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Don’t offer to help your co-workers without an invitation – it’s ‘toxic,’ study says

New workplace research from Michigan State University found that when it comes to offering your assistance at work, it’s best to mind your business.
New workplace research from Michigan State University found that when it comes to offering your assistance at work, it’s best to mind your business. Michigan State University via PxHere

Do you ever see a colleague working and think, “Maybe they could use a little help?” Or do you ever glance at someone’s work and say to yourself, “Boy, I could do this better, maybe I should tell them what they need to work on?”

Well, shut up, scientists say.

That’s according to new research published by Michigan State University researchers in the Journal of Applied Psychology in October, which looked at how coworkers felt when they gave or got help from their colleagues.

The scientists found that people who were given assistance without asking for it took blows to their self-esteem and to their feelings of security in the workplace.

“Right now, there’s a lot of stress on productivity in the workplace, and to be a real go-getter and help everyone around you,” said study author Russell Johnson in a news release. “But, it’s not necessarily the best thing when you go out looking for problems and spending time trying to fix them.”

The scientists conducted a multi-part study, surveying more than 700 people about how grateful they felt recipients were about receiving their help -- and how they reacted to help from others.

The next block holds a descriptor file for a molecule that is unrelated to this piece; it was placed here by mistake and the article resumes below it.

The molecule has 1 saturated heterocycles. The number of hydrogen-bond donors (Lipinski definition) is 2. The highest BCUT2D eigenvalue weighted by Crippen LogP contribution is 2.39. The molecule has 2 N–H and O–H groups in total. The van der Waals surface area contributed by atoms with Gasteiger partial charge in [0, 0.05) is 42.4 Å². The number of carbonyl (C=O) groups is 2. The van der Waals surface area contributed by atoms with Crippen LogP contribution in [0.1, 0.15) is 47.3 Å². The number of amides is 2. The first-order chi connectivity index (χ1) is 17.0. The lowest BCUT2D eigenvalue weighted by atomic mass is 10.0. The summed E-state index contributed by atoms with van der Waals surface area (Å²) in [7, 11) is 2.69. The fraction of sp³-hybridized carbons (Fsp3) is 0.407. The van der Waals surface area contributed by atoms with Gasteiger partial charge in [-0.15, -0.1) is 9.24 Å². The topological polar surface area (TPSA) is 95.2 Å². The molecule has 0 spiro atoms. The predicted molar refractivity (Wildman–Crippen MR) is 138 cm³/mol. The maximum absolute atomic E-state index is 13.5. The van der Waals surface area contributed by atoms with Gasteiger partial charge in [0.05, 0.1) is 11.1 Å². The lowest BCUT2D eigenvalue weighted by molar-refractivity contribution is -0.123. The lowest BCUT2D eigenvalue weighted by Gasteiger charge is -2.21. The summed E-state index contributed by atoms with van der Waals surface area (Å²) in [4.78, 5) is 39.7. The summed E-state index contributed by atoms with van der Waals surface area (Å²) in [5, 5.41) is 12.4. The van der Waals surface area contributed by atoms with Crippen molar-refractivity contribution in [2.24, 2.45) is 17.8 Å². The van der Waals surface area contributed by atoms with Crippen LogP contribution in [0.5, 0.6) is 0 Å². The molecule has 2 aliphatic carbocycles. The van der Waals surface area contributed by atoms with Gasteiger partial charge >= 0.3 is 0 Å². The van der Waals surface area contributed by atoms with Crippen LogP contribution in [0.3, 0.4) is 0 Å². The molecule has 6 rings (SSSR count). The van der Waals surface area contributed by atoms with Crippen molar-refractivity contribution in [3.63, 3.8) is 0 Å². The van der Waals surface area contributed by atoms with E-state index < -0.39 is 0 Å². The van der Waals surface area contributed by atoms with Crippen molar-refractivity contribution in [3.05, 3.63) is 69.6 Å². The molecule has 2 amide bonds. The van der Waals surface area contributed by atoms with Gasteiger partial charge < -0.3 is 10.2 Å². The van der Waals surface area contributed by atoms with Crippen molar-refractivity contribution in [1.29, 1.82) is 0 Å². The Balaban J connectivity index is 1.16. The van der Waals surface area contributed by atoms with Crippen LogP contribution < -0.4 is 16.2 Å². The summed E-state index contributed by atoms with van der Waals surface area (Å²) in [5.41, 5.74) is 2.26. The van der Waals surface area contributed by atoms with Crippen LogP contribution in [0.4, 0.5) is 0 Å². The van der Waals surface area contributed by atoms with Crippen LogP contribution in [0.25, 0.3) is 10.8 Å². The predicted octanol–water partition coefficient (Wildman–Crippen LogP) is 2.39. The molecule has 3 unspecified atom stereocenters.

When people volunteered their help to others without being asked, it can have “toxic effects, especially on the helper,” Johnson said in a news release. “They often don’t have a clear understanding of recipients’ problems and issues, thus they receive less gratitude for it.”

The person getting helped, meanwhile, can be made to feel incompetent and “feel less motivated at work the next day,” he added. “If people are constantly coming up to me at work and asking if I want their help, it could have an impact on my esteem and become frustrating. I’m not going to feel inclined to thank the person who tried to help me because I didn’t ask for it.”

The best thing to do?

Sit back, keep your eyes on your own work and wait. If someone needs help, they’ll ask — and employers can boost the system by encouraging coworkers to thank each other when someone really does ask for help, the researchers said in their paper.

Angela Cacace left a successful career in barbering to start her own construction business and enrolled in the Building Construction Technologies program at Central Carolina Community College (CCCC). On the first day of class, she was surprised to

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